5. The amended story. Operation Spotter/Quarter (the second being the RAF name) 16 Spitfires were loaded on the Cape Hawke which departed Britain 10 February, arriving Gibraltar 23 February. February 1942 exports of Spitfires to Mediterranean official total 16. HMS Eagle first fly off attempt sailed 27 February returning the next day due to defects in the Spitfire long range fuel tanks. One Spitfire may have been cannibalised for spares. Operation Spotter, HMS Eagle sailed on 6 March and the fly off was on the 7th. 15 Spitfires, all arrived. HMS Eagle returned to Gibraltar on the 8th. Spitfire serials, "Spotter", AB262, AB264, AB329 to AB338, AB341, AB343, AB344, AB346 (AB333 unserviceable, to operation Picket), total 15 Operation Picket/Scantling, 16 Spitfires were loaded on the Queen Victoria which departed Britain 4 March, arriving Gibraltar 14 March. March 1942 exports of Spitfires to Mediterranean official total 16. Operation Picket, which became Picket I when some of the navigation aircraft did not appear, HMS Eagle sailed on 20 March, probably with 16 Spitfires on board, and the fly off was on the 21st, 9 Spitfires, all arrived, the fleet returning to Gibraltar on the 23rd. Operation Picket II, HMS Eagle sailed on 27 March, 7 or 8 Spitfires on board, 7 were flown off on the 29th. This left 1 Spitfire in Gibraltar, being AB500, the only one of the Queen Victoria shipment that lasted past 9 May, the date of Operation Bowery, the next delivery of Spitfires to Malta from Gibraltar. Spitfire Serials, "Picket I", AB333, AB340, AB342, AB454, BP844, BP845, BP846, BP849, BP850, "Picket II" AB263, AB347, AB348, AB418, AB419, AB420, AB451. Picket I aircraft are those reported as being part of the operation and/or, or on Malta before Picket II on March 29. The Spitfires on USS Wasp during operations Calendar and Bowery. Operation Calendar, USS Wasp arrived at Glasgow on 10 April, loaded 52 Spitfires on 13 April and departed the UK on 14 April, flying 47 of them off on 20 April, returning 5 to Britain, arriving back at Scapa Flow on 26 April. Operation Bowery, USS Wasp arrived at Glasgow on 29 April, loaded 47 Spitfires and departed the UK on 3 May, flying them off on 9 May, recovering one, BR126, that had a problem and later flying it off to Gibraltar. In addition to the USS Wasp shipments 28 Spitfires loaded on Empire Heath and 4 on Guido sailed as part of convoy OG.82 on 8 April, arriving Gibraltar on 20 April. The April 1942 exports of Spitfires to Mediterranean official total is 79 (47+32). Another 32 Spitfires were on Empire Conrad which departed Milford Haven on 20 May, arriving Gibraltar on 27 May and 32 more on Hopetarn (ship name is given as Hopetown or Hope Farm in some of the aircraft histories), departing Liverpool 26 May, arriving Gibraltar 2 June. The May 1942 exports of Spitfires to the Mediterranean official total is 111 (47+32+32). HMS Eagle loaded 17 of the Spitfires at Gibraltar and joined Wasp on 8 May, all 17 arrived in Malta. Since this is an attempt to reconstruct the Operations Calendar and Wasp lists there is no guarantee it is complete, it requires correct interpretation of accurate documents, any contributions are welcome. There is a certain amount here of working backwards from the known solution. To find the candidates for Spitfires loaded onto USS Wasp all Malta Spitfires whose history does not mention a ship and a) reports being at RAF Abbotsinch or Renfrew before 30 April, or b) are on Malta by end June 1942, or c) have a delivery log entry of Malta in April or May 1942, or d) have loss dates before August 1942 or e) are mentioned in Malta: The Spitfire Year before August. Plus the following 3 Spitfires, BR122, FF 19-3-42 39MU 24-3-42 82MU 26-3-42 Takoradi 8-4-42 126S 'O' Abandoned over sea N of Malta 9-8-42 SOC 10-8-42 is included. Despite the reference to Takoradi, which is also in the Delivery Logs, it is first mentioned in Malta: The Spitfire Year on 15 June. Reported to have served with 126 and 601 Squadrons, so it is included here. BP978, has a problematic history in the online records, FF 1-4-42 39MU 2-4-42 47MU 17-4-42 Malta 7-5-42 SOC 16-5-42 Middle East 145S FAC2 17-12-42 Malta 1-8-43 Hit trees attacking MT Fier Albania 18-11-43. It is possible the details of BP977 at Malta have been added to BP978, which was then simply sent to the Middle East. BP978 is not in Spitfires Over Malta or Malta: The Spitfire Year, it is in Brian Cull’s book on 249 Squadron as T-O/GN-O, but this could be post 1942 service. It is included here. BP866, FF 27-2-42 AAEE 28-2-42 comparison trop trials AB320 with 90gal overload tank 29MU 15-3-42 Malta 1-5-43 185S Malta FAC2 18-3-44 SOC 28-4-45. It is first mentioned in Malta: The Spitfire Year on 17 October, which would indicate the 1-5-43 entry in the history is actually 1-5-42, it is reported to have served with 126, 185, 229 and 1435 squadrons and so is included here. Operation Calendar/Newman. Spitfires that were at Abbotsinch on or before 12 April or have loss dates before 9 May are considered to be Calendar aircraft BP874, BP954, BP955, BP956**, BP958 (Flew to North Africa), BP961**, BP962, BP963, BP964, BP965**, BP966*, BP967**, BP968, BP969, BP970, BP973, BP974, BP975, BP976, BP977**, BP979*, BR112*, BR116, BR117*, BR120, BR121**, BR123**, BR124, BR125, BR126, BR129, BR176, BR180, BR182**, BR183, BR184, BR187, BR188, BR190, BR192, BR194**, BR195*, BR196*, BR199, BR203*, BR204, BR226, BR227*, BR242* and BR246*, total 50. * Not mentioned before Operation Bowery, ** not mentioned in Malta the Spitfire Year, while BP956, BP967, BR123 and BR182 do not appear in the lists of Spitfires operated by the Malta based squadrons. The two additional Spitfires are BR127, mentioned in Malta the Spitfire Year as being on Wasp for Operation Calendar while BR185 is reported at Malta on 28 April, making a total of 52. The following 3 Spitfires are Calendar aircraft that returned, based on their histories of a trip to Abbotsinch that ended up in a UK Maintenance Unit after Wasp returned BP977 FF 1-4-42 39MU 2-4-42 RAF Abbotsinch 11-4-42 39MU 25-4-42 Malta 8-6-42 601S FACB 26-6-42 Middle East 1-7-42 NWAfricanAF 1-11-43. This assumes the 39 MU date is out by a day or the Spitfire flown off Wasp before it docked, and it was then used on Operation Bowery. BR195 FF 26-3-42 8MU 27-3-42 RAF Abbotsinch 6-4-42 ff Malta Scottish Aviation 2-5-42 82MU 1-10-42 Heribonaka 30-10-42 Takoradi 1-12-42 Middle East 31-12-42 NAfrica 30-11-43 MedAAF 30-6-45 to RHAF 27-9-45 BR246 FF 2-4-42 8MU 3-4-42 RAF Abbotsinch 12-4-42 47MU 3-5-42 Empire Conrad 10-6-42 Malta 249S Engine cut on convoy patrol ditched off Malta 13-8-42 SOC 14-8-42 FH35.15 The other two returned Spitfires were BP965 which was lost on Operation Bowery and BR126 which landed back on USS Wasp on Operation Bowery. Operation Bowery/Oppidan (http://www.navsource.org/archives/02/020718g.pdf). The Spitfires on USS Wasp for Operation Bowery were BP866, BP965 (Lost on flight to Malta), BP971 (Lost on flight to Malta), BP972*, BP977*, BP978*, BP980, BP989, BP990, BP991, BP992, BP993, BR122, BR126 (Landed back on Wasp), BR128, BR130, BR131, BR133*, BR136, BR137, BR161*, BR229, BR244, BR248, BR251, BR282, BR283, BR285, BR290*, BR291, BR292, BR293, BR294, BR300*, BR301, BR303, BR306, BR344, BR345, BR346, BR347, BR348, BR349, BR350, BR352, BR353 and BR354*. *Not mentioned in Malta The Spitfire Year. One Spitfire crashed on take off but no information on the serial number except BR133 is also not mentioned in the lists of Spitfires that served with the Malta squadrons. So two lots of negative evidence. It is the only Spitfire not in one or both of the Spitfire Year and Malta squadrons serials list. Bowery, the Spitfires flown off HMS Eagle. These 17 come from the 32 Spitfires delivered on 20 April 1942 by Guido and Empire Heath to Gibraltar plus AB500 from the Queen Victoria. Six can be definitely confirmed by mentions in Malta the Spitfire Year, and/or their loss date. Almost all the delivery log entries have the date 4 April 1942, 18 of which say Takoradi, but both ships sailed to Gibraltar, loaded cargo from Spanish and/or Portuguese ports then returned to Britain in convoy. Given four of the six confirmed serials have Takoradi in their delivery log entries simply having Malta is not strong enough evidence. The list from Brian Cull, Spitfires over Malta has 15 entries, while missing 2 of the confirmed serials in Spitfire Year. So the working conclusion is the Cull list plus the 2 from Spitfire Year are most likely to be the correct serials. BP870, BP871*, BP872*, BP875, BP877*, BP878, BP950, BP951, BP952*, BP953, BP960, BR106, BR107*, BR108*, BR110, BR111 and BR169. (* in Spitfire Year on or before 17 May, while BR107 and BR169 are not in Cull.) Operation LB/Hansford, 17 Spitfires were loaded onto HMS Eagle at Gibraltar, the fleet sailing on 17 May with all 17 flown off on 19 May and all arriving. This meant all Spitfires shipped to Gibraltar to 17 May, plus the one that landed back on Wasp and transferred to Gibraltar, had been sent to Malta. Spitfire Serials, "LB", AB469, AB500, BP873, BP876, BP957, BR109, BR115, BR119, BR126, BR163, BR165, BR166, BR170, BR173, BR175, BR177 and BR179. Operation Style/? HMS Eagle loaded 31 Spitfires from Empire Conrad at Gibraltar and sailed on 2 June (the day Hopetarn arrived), all 31 flown off on the 3rd, 27 arrived at Malta. BR232, which was on Empire Conrad, was sent to the Middle East, being lost while with 601 Sqn on 6 July 1942, near El Daba, Egypt. Spitfire Serials, "Style", BR198, BR230, BR231, BR246, BR254, BR295, BR305, BR308*, BR311, BR312, BR313*, BR315, BR316, BR317, BR320, BR321, BR322*, BR355*, BR356, BR357, BR358, BR359, BR360, BR362, BR363, BR364, BR377, BR380, BR381, BR383 and BR384, *Shot down on flight to Malta Operation Salient/Maintop HMS Eagle loaded the 32 Spitfires from Hopetarn at Gibraltar and sailed on 8 June, all 32 flown off on the 9th, all arrived at Malta. Spitfire Serials, "Salient", AB464, AB465, BP860, BP861, BP867, BP868, BP869, BR233, BR323, BR324, BR325, BR327, BR328, BR365, BR366, BR367, BR368, BR379, BR382, BR385, BR387, BR388, BR459, BR460, BR461, BR463, BR464, BR465, BR562, BR564, BR565 and BR566 Convoy OG.85, departed Liverpool 13 June, arrived Gibraltar 25 June, included Empire Shackleton with 18 Spitfires, Guido with 12 Spitfires, Lublin with 2 Spitfires, total 32. Convoy OG.86 departed Liverpool 2 July, arrived Gibraltar 14 July, included Empire Darwin 22 Spitfire, Empire Kestrel 4 Spitfire, Empire Tern 6 Spitfires, total 32. The aircraft histories say 2 Spitfires on Empire Gem, but it was sunk in January off North America, they are assumed to be on Empire Tern. All up 64 Spitfires, but official exports for the month to the Mediterranean were 60, Empire Kestrel being officially loaded in July. A Special Erection Party was established at Gibraltar in July 1942 to assemble and test fly aircraft crated from Britain by sea for the reinforcement of Malta Operation Pinpoint/Colima HMS Eagle loaded the 32 Spitfires from OG.85 and sailed on 14 July, the day OG.86 arrived, flying off all 32 on 17 July, 31 arrived in Malta, the fleet returned to Gibraltar on the 16th. Spitfire Serials, "Pinpoint", AB520, AB531, AB532, AR464, AR489, BR373, BR374, BR375, BR376, EN829, EN954, EN955, EN968, EN972, EN973, EN976, EN978, EN979, EN980, EP117 (crashed on take off), EP122, EP131, EP132, EP135, EP136, EP137, EP138, EP139, EP140, EP190, EP196 and EP200. Malta The Spitfire Year reports EP200 present on Malta on 13 and 14 July as GL-T. Operation Insect/Knapsack HMS Eagle loaded 31 Spitfires from OG.86 and sailed on 20 July, flying off all 31 on 21 July, 30 arrived in Malta. EP195, shipped on Empire Kestrel, was reported to be still at Gibraltar on 31 December 1942, there is a report some Spitfires in OG.86 suffered damage in transit. Spitfire Serials, "Insect", AB377, AB526, AB536, BR378 (lost on take off, in Spitfire Year as EP378), EP187, EP189, EP194 (did not take off), EP197, EP201, EP203, EP205, EP207, EP209, EP255, EP257, EP259, EP260, EP290, EP297, EP305, EP306, EP313, EP316, EP330, EP331, EP336, EP338, EP339, EP341, EP343 and EP344. The Empire Clive with 32 Spitfires on board departed Milford Haven on 19 July and arrived Gibraltar on 3 August, official exports for the month to the Mediterranean were 36, the Empire Clive and Empire Kestrel. Operation Bellows/Grinnell, part of the Operation Pedestal Malta convoy. HMS Furious loaded 40 Spitfires in the UK, sailing on 4 August, one Spitfire, EP703, was flown off as a test leaving 39 on board. Official Spitfire exports to the Mediterranean for August were 39. HMS Furious joined convoy WS.21S on 7 August, 38 Spitfires were flown off on 11 August, 1 landed on HMS Indomitable (flight deck 15 feet longer than Wasp, ship 1 knot faster) reportedly slightly damaged (into barrier?), subsequent fate unclear (pushed over the side?), 37 arrived at Malta, Furious arrived at Gibraltar on 12 August, presumably unloading the unserviceable Spitfire there, later fate unclear ,the candidate for this is EP697 which does not appear to have served at Malta, Struck off Charge on 4 November, so before Operation Torch. HMS Indomitable was damaged by 2 hits and 3 near misses by 500 kg bombs on the 12th, whether the Spitfire survived is unclear and, if it did, where it was unloaded is also unclear, the reported pilot, Sgt. A.B. Stead flew a Spitfire to Malta as part of Operation Baritone. The selection of Spitfire serials for Operation Bellows uses RAF Delivery Log entries for Malta on 4 August 1942, and no mention of a ship name in the aircraft histories, which gives 35 serials, plus one where the date is 2 August and two where the loss date is 17 August, for a total of 38 out of the 40 loaded in Britain. Spitfire Serials, "Bellows", EP310, EP410, EP448, EP457*, EP459, EP467, EP471, EP472, EP517, EP519, EP521, EP541, EP546*, EP550, EP553, EP554, EP663, EP669, EP685, EP691, EP695, EP696, EP697, EP698, EP700, EP701, EP703 (flown off as test), EP706, EP708, EP709, EP711, EP712, EP714, EP716, EP717, EP718, EP722, EP727 plus 2 more currently unknown. *Reported in the RAF Delivery Logs as lost on 17 August 1942. Also EP561 and EP786 were at Abbotsinch on 31 July, to 82 MU 4 September and 82 MU 19 September respectively, and so could replace EP703 as the test aircraft. EP703 history: 38MU 27-7-42 RAF Abbotsinch 3-8-42 SEU FACB 19-9-42 Scottish Aviation 215MU 31-7-43 SS732 5-8-43 Casablanca 18-8-43 Middle East 31-1-45 SOC 16-1-46. Marked as Malta 4 August 1942 in RAF Delivery Logs. EP561 is Gibraltar 16 October 1942, EP786 in Middle East Takoradi 1 October 1942 in the Delivery Logs. Operation Baritone/Headlong HMS Furious loaded 31 Spitfires from Empire Clive and EP194 from Empire Darwin, Operation Insect, sailing on 16 August, flying the aircraft off on 17 August, 1 was lost on take off, 2 had to be abandoned and 1 did not take off due to an injured pilot, 28 arrived at Malta, the fleet returning to Gibraltar on the 18th. This means one of the Empire Clive shipment was left at Gibraltar and one was returned from Operation Baritone, these two being EP412 and EP551, neither of which have records of service with units at Malta. EP412 went into service with Gibraltar based 520 Squadron, EP551 is reported lost on operations 15 January 1943. Spitfire Serials, "Baritone", AR466, AR470, AR471, AR488, AR497, BR236, BR482, BR486, BR488, BR496, BR498, BR529, BR534, BR591, BS160, BS161, BS168, EP152 (Abandoned), EP186, EP188, EP194 (Lost on take off), EP199, EP329, EP332, EP340, EP345, EP412*, EP551*, EP573, EP606 (Abandoned), EP612, EP619 and EP621. * one of these did not sail on Furious and was returned to Gibraltar after its intended pilot was injured in the crash of EP194. Official Exports of Spitfires to the Mediterranean were 91 in September (28 on the Empire Cabot, 27 on the Empire Franklin, 16 on the Empire Heath, 19 to destination A6107 and 1 on SS612 (both A6107 and SS621 arriving Gibraltar 27 September 1942)) and 282 in October 1942. Operation Train: HMS Furious arrived in Gibraltar on 25 October to load 31 of them, sailing on 28 October, flying 29 of the Spitfires off on 29 October, all arrived at Malta. Direct flights between Gibraltar and Malta by Spitfire V fighters had already begun. The https://maltagc70.wordpress.com/ reports non carrier borne Spitfire fighter arrivals as 2 from Gibraltar 25 October, 5 from Gibraltar 6 November, 3 from Gibraltar 8 November, 2 from Gibraltar 13 November, 1 from Gibraltar 14 November, 2 from Gibraltar 20 November plus 1 from Algier-Bone 21 November and 1 from Benina 1 December. So as of the final third of November Middle East Spitfires were able to fly direct to Malta and by early 1943 the arrivals included some mark IX. Malta the Spitfire Year reports the 25 October Spitfires delivered were mark Vc, flown by Flt Lt John Henry Bateman Burgess and Flt Sgt L.G. Pow RCAF, 2 machine guns retained and 15 more were sent with EP724 lost 14 November, so a total of 17. The book A History of the Mediterranean Air War Volume 2 reports probably around 19 November, Squadron Leader Adrian Warburton flew a Spitfire fighter from Gibraltar to Malta, shooting down a Ju88 on the way. The British Aircraft Export Report says 15 Spitfire Fighters did the journey, all arriving, 2 in week ending 30 October, 10 in Week ending 6 November and 3 in week ending 20 November, total 15, not quite agreement with the daily reports from the Maltagc web site. It is possible Spitfire Year is counting the arrivals from North Africa. 15 is the total used here. Spitfire Serials, Operation Train (which seems to have the same name for both the RN and RAF) and the direct flights. Further research will be needed to separate the Spitfires that flew direct from those that came from HMS Furious along with the two that did not take off from Furious and were presumably returned to Gibraltar, plus confirm the ones selected here. Almost all of the November exports of Spitfires to Gibraltar had arrived before HMS Furious and the remainder had arrived before the carrier sailed. The selection criteria used here are as follows, being reported in Malta on 1 November of 1 December, lost on or around Malta to March 1943 and/or reports of service with several of the Malta based squadrons. Essentially the list is a best estimate. Reported as on Malta 1 November, AB535, AR551, AR556, AR559, AR560, AR565, AR595, EP433, EP473, EP520, EP567, EP622, EP652, EP720, EP721, EP728, EP790, EP791, EP818, EP835, EP842 and EP843 total 22. Reported as on Malta 1 December, EP404, EP436, EP444, EP658, EP833, EP834, EP844, EP915 and ER647, total 9. AR496 Malta 18 Dec AR561 Gibraltar 14-9-42 Malta 1435S Abandoned after bomb hung up 1m S of Kalafrana 30-1-43 SOC 1-2-43 FH75.30. EP460 Gibraltar 14-9-42 Malta Ran out of fuel and ditched off Malta 18-1-43 FH49.15, 229 Sqn EP557 Gibraltar 1-11-42 Abandoned on convoy patrol 13-12-42, 249 Sqn EP609 Gibraltar 14-9-42 Lost height on overshoot and crashed Hal Far C3 8-11-42 SOC 9-11-42, 185 Sqn EP641 Gibraltar 14-9-42 Missing from ground attack mission nr Scicli Sicily 15-2-43 SOC 17-2-43 FH77.20, 229 Sqn EP823 Lost off Malta 19 November, 185 Sqn EP828 Probable, given reported service with 126, 249 and 1435 Sqns, but no dates EP832 Crashed off Malta 23 Nov, 229 Sqn EP955 Missing off Malta 17 Oct, the month is clearly wrong, assumed Nov or Dec 42. 229 Sqn EP965 Gibraltar 1-11-42 241S Crashed Hal Far C3 25-3-43, 249, 601 Sqn, 241 Sqn Western Desert had Mark Vc from Feb 43. ER226 Gibraltar 1-11-42 C2 ops 12-11-42 NAfricanASC 31-10-43 Middle East 21-6-45 SOC 29-8-46, 229, 249, 601 Sqn ER641 Gibraltar 9-11-42 India 1-12-42 NWAfrica Missing from sweep over Sicily 28-2-43, 229 Sqn BS511, EN113 mark IX reported sent to Malta 14 Dec 1942. The PR Spitfires that served in the Middle East mostly to all ferried through Malta and some were sent to Malta from the Middle East. The following PR.IV are reported to have served with 69 Sqn, AB300, BP885, BP908, BP911, BP915, BR424, BR431, BR653, BR662, BR663, BS359 and BS367. In the Delivery Logs BS500 has Malta but no dates. And the following have Malta with dates in the period November 1942 to February 1943, BR656, EN153, BS495, AB310, BS359, BR647, BP905 and BS496. The following have Malta and Middle East mentioned in that order with dates of 6 and 7 November 1942, BR424, BS367, BS364, BR426, BR646 and BS358. H. M. SHIPS DAMAGED OR SUNK BY ENEMY ACTION 3rd. SEPT. 1939 to 2nd. SEPT. 1945 Published in 1952 as C.B.4273 (52), security level confidential. INDOMITABLE, 12th August 1942, D.N.C 4B/R123. Two Direct Hits and three Near Misses with 500 kgm delay action fuzed Bombs. Time out of action: 6 months INDOMITABLE was subjected to an attack by enemy aircraft while operating South West of Sicily at 20 knots. Hit No. 1 landed near the forward lift and perforated the upper gallery deck and exploded above the upper hangar deck. A hole 20 ft. by 12 ft. was blown in the upper gallery deck and one 20 ft. by 28 ft. in the upper hangar deck. Severe structural and splinter damage was caused between the flight and lower gallery decks and inboard to the middle line. The forward lift canted up 5 ft. on the starboard side. There was a minor fire in the hangar and the R.U. ammunition to 'A' 1 and 'A' 2 4.5 inch guns ignited. Hit No. 2 landed abaft the after lift, perforated the upper gallery deck, and exploded just above the upper hangar deck. The upper gallery for a width of 20 ft. and the upper hangar for 16 ft. were destroyed and a large hole was blown in the flight deck. The lower gallery deck and the lift structure sustained minor damage. A small fire was started near the torpedo body room but the warheads were undamaged. Near Miss No. 1 grazed the port pom-pom director and exploded 5 ft. from the hull at the upper hangar deck level. The side plating between the lower and upper gallery decks was destroyed. Structural and splinter damage extended for 52 ft. inboard. Near Miss No. 2 exploded 25 ft. underwater to port abreast C.2 O.F. tank. The ship's side was blown in over an area of 40 ft. by 20 ft. and minor internal damage was sustained. The wing compartments in the vicinity of the explosion were flooded causing a heel of 8 degrees to port. This was corrected by counter flooding. Near Miss No. 3 exploded underwater off the port quarter causing minor structural damage and a few splinter holes through the hull above the waterline. Fighting Efficiency - Seriously impaired, The forward lift, 'A' 1 and 'A' 2 4.5 inch mountings and 'B' director were out of action. The after lift was temporarily out of action. Geoffrey Sinclair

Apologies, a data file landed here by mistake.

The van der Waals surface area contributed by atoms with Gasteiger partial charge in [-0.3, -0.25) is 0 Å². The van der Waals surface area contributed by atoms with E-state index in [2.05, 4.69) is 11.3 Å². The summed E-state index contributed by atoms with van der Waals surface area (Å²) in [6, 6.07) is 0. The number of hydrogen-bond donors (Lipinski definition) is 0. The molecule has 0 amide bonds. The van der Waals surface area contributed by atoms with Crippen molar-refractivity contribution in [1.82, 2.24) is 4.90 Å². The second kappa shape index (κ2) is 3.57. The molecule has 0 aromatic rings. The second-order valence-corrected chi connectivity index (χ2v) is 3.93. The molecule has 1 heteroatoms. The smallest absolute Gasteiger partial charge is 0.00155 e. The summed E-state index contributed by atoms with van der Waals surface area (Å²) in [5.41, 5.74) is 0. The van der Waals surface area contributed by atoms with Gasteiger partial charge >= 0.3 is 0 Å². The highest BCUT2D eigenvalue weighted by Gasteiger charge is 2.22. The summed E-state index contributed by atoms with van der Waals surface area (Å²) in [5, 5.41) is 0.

6. Spitfire fighter serials in Malta the Spitfire Year, currently unmatched Help required to confirm correct serials. Date \ Serial \ Possible serial, pilot/sqn reported flying the aircraft on the date 24-Apr-42 \ BR975 \ BP975, "K" Flt Lt Barnham, 249 or 601 sqn 10-Jun-42 \ BR309 \ BR300, 249 Sqn "W", Wt Off Gray, aircraft crashed on landing 5-Jul-42 \ BP887 \ P O Halford, 185 Sqn (BP887 was a PR IV, BP877 reported lost 12 May) 6-Jul-42 \ BR845 \ BP845, F O McLeod (249 sqn?) 7-Jul-42 \ AB562 \ BR562? (1 mention on 7, 2 on 8 July) 7th P O Paul Brennan X-R, 8th P O Hesselyn X-R 7-Jul-42 \ BR378 \ Arrived with or lost on Insect, 21 July. Sdn Ldr Lucas, "V" 8-Jul-42 \ BR223 \ "S" P O McLean 20-Jul-42 \ BR389 \ BR380, 3, 4, 7, 185 Sqn Sgt Parker 21-Jul-42 \ EP378 \ BR378, Sgt L Evans, lost on take off from Eagle 23-Jul-42 \ BR135 \ BR130, 1, 3, 6, 7 (2 mentions on 25 July, 1 on 28), 25th 249 Sqn "Z" Sgt Beurling, 249 Sqn "Z" P.O Round, 28th "Z" P O McElroy 11-Oct-42 \ EN200 \ EP200, 126 Sqn? "Q" Flt Lt Bill Rolls 14-Oct-42 \ EP322 \ EP332, 1435 Sqn "A", Sgt Whitmore (126 Sqn V-A?) 17-Oct-42 \ BP866 \ BP860, 8, 9, P O Seed "Q" Geoffrey Sinclair